Stem cells are the foundational cells of the human body, giving rise to all other cell types, such as blood cells, nerve cells, and more. They serve as the “originators” of new human cells and coordinate the various cell populations within the human body.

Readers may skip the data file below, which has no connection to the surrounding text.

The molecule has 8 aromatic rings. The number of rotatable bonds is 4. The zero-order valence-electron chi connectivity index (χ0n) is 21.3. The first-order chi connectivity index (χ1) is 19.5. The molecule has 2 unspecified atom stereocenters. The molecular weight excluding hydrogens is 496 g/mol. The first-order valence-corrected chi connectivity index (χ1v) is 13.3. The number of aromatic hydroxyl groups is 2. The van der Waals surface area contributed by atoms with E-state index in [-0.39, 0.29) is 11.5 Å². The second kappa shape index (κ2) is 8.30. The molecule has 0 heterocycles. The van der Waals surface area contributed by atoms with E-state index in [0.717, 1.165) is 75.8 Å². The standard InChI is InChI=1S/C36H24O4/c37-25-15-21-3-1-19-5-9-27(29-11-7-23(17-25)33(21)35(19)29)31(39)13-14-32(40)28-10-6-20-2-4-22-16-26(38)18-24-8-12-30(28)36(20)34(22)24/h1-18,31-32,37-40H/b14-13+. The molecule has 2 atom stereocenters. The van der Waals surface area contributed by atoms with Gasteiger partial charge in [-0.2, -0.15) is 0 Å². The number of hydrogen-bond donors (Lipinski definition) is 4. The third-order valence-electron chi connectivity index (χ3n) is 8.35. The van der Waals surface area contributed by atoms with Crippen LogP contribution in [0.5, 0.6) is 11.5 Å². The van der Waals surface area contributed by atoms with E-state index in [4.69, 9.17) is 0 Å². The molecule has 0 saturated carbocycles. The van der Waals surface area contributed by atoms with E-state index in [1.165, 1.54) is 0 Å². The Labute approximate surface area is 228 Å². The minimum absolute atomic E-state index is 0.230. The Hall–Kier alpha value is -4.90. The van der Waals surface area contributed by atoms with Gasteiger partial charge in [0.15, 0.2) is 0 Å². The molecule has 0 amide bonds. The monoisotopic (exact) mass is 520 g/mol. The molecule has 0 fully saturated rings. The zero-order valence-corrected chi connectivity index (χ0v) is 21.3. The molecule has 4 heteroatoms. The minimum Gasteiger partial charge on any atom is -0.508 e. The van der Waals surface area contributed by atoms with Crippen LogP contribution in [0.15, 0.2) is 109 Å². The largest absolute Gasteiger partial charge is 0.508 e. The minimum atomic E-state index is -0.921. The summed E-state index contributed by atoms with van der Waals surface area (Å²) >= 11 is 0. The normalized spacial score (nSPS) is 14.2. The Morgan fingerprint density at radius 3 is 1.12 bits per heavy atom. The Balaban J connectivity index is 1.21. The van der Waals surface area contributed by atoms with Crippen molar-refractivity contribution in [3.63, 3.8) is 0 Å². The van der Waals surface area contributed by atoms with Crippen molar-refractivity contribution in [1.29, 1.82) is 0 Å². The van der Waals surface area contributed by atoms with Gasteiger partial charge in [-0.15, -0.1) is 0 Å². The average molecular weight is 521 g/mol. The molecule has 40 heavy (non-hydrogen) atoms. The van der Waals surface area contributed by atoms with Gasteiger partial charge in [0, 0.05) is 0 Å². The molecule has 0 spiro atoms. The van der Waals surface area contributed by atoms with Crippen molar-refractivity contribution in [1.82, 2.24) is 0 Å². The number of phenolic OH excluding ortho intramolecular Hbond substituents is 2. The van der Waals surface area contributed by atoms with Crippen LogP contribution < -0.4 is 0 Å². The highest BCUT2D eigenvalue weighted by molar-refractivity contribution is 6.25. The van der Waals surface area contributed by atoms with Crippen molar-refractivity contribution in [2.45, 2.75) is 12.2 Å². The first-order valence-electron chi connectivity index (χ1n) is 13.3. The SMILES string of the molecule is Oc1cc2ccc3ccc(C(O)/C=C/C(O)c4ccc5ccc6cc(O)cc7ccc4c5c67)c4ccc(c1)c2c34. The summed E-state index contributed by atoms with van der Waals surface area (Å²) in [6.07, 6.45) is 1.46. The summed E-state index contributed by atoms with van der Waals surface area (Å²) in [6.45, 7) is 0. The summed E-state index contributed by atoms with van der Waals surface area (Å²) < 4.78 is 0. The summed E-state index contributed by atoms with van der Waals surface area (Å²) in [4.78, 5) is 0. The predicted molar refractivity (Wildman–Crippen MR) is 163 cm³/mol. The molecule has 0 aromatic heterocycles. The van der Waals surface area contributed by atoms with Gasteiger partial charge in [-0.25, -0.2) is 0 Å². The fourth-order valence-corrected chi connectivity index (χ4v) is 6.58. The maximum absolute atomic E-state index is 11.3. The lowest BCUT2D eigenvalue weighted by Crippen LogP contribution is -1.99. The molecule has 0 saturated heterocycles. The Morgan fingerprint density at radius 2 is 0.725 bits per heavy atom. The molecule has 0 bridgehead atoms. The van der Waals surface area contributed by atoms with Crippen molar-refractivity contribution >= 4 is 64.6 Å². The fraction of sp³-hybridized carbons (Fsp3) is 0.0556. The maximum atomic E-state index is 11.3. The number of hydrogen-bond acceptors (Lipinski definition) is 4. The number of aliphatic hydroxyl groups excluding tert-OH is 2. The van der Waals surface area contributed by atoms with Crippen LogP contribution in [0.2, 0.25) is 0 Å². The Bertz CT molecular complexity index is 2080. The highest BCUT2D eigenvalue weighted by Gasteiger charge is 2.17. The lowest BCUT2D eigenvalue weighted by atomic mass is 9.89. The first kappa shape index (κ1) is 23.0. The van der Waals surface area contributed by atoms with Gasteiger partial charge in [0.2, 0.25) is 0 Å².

During the early stages of the human life cycle, a fertilised egg undergoes division, yielding embryonic stem cells, which subsequently specialise into various cell types to construct a fully developed human being. Furthermore, these versatile stem cells also migrate to different regions of the body to facilitate tissue repair and regeneration, particularly in response to trauma or injury. Nevertheless, as humans age, the quantity of stem cells in the body gradually diminishes, contributing to the ageing process.